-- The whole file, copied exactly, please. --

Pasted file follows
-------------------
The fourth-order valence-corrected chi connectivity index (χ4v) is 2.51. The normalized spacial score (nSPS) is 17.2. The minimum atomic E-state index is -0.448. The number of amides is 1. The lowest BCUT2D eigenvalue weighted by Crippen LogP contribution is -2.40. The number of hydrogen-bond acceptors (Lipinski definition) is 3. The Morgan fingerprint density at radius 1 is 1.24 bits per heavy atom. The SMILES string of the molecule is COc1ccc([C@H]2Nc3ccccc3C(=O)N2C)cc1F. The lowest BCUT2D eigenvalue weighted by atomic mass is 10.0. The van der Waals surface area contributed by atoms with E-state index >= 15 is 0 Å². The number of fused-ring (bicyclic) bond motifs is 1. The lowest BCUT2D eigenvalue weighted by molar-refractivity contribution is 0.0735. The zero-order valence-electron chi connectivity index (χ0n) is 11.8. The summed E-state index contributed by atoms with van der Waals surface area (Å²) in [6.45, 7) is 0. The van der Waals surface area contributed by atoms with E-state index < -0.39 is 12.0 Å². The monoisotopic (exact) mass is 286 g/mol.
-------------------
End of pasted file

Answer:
The fourth-order valence-corrected chi connectivity index (χ4v) is 2.51. The normalized spacial score (nSPS) is 17.2. The minimum atomic E-state index is -0.448. The number of amides is 1. The lowest BCUT2D eigenvalue weighted by Crippen LogP contribution is -2.40. The number of hydrogen-bond acceptors (Lipinski definition) is 3. The Morgan fingerprint density at radius 1 is 1.24 bits per heavy atom. The SMILES string of the molecule is COc1ccc([C@H]2Nc3ccccc3C(=O)N2C)cc1F. The lowest BCUT2D eigenvalue weighted by atomic mass is 10.0. The van der Waals surface area contributed by atoms with E-state index >= 15 is 0 Å². The number of fused-ring (bicyclic) bond motifs is 1. The lowest BCUT2D eigenvalue weighted by molar-refractivity contribution is 0.0735. The zero-order valence-electron chi connectivity index (χ0n) is 11.8. The summed E-state index contributed by atoms with van der Waals surface area (Å²) in [6.45, 7) is 0. The van der Waals surface area contributed by atoms with E-state index < -0.39 is 12.0 Å². The monoisotopic (exact) mass is 286 g/mol.